In India Bangles are a staple and why not? Traditional Indian Bangles are a fine example of art, culture and skills coming together! Check out these 7 types of bangles from around Indian and pick your favourite, NOW!
Women and jewellery go together like a cup of piping hot chai on a rainy day or maybe even Romeo and Juliet.
Traditional bangles have been a part of Indian heritage since the very beginning, even though the forms have become more refined and modernized in today’s day and time.
Read this piece on Indian bangles that we’ve put together for you and experience a taste of great craftsmanship and creativity moulded with each other.
Usually stacked with traditional motifs, Rajasthani bangles are as Indian as it gets.
These Marwadi style bangles come paired with ‘Kadas’ that have cultural illustrations in vibrant colours. The most common colours for these Indian bangles are red, off white and golden.
Traditionally marwadi women are seen wearing stacks of bangles that cover more than half of their arm’s length, a more modern version of wearing these includes just wearing the Kada in both hands.
Kundan Bangles are an example of fine craftsmanship and beautiful jewellery designing. These bangles come in different varieties ranging from simple monotone gold bands with steel gray diamonds to thick gold kadas with beautiful red and green diamonds.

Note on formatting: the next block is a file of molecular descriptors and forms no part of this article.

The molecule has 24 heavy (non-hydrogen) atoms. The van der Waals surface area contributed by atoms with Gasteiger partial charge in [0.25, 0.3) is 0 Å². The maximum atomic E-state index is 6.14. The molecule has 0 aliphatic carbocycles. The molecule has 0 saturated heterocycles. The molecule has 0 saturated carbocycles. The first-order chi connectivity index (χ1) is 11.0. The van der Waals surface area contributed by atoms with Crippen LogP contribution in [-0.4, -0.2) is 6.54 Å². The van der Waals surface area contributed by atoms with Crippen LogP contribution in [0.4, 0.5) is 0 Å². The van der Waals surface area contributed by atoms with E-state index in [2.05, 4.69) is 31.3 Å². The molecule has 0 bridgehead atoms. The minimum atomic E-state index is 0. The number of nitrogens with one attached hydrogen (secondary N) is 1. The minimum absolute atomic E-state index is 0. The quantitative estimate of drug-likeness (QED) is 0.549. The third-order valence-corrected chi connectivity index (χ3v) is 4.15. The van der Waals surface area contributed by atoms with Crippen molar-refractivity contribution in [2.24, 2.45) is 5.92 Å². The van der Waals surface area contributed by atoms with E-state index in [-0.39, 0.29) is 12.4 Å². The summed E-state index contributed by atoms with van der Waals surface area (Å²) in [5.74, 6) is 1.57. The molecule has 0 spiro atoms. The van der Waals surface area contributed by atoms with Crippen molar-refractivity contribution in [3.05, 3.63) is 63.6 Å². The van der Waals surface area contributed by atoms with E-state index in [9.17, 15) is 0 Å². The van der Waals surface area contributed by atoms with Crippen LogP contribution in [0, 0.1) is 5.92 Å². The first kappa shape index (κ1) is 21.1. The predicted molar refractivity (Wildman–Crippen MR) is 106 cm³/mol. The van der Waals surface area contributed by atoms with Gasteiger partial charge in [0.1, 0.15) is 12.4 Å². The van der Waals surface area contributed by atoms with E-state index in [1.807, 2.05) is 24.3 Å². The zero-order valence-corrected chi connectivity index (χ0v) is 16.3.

Colorful kundan bangles are a more popular choice across the Gujarat-Rajasthan belt.
If you’re looking to catch everyone’s eye, quite literally, then these colourful bangles should be your top pick.
Nature inspired designs illustrated with geometric patterns & colours that shine and shimmer with every movement; this is the essence of Hyderabad bangles. Floral patterns and white pearls are trademarks of this style.
If you’re all about glimmer & shimmer, then these bangles will make the perfect pair with your contrasting outfit!
For everyone who has ever been to a Punjabi wedding, they know how grand of an experience it is.
Punjabis have a zeal for life and this is reflected in their elaborate and rich Bridal ‘chooras/chudas’ and ‘Kaliras’ which are a huge significance of their culture. Kaliras are umbrella shaped hangings that are tied to the Punjabi bangles or choora, signifying eternal love and happiness for the couple. Almost every bride is seen sporting these on her wedding day.
While you cannot incorporate Kaliras in your everyday life, you can always don on the basic red bangles and white choora, or latkan bangles along with a salwar kameez for the next wedding you’re attending.
The word Rajput literally means ‘royal’ and hence, Rajputi bangles are other rajputi jewellery have a rich,traditional and detailed make.
This also includes the ‘haathphool’ which is a bangle-bracelet with a chain and ring attached to it and goes all the way across the back of the hand to the ring finger. There is also the ivory chooda embossed with gold that is essential for every woman to wear for a few days right after their wedding.
One can easily find modern versions of Rajputi bangles design or ‘haathphool’ and pair it up with a dressy long skirt and top outfit.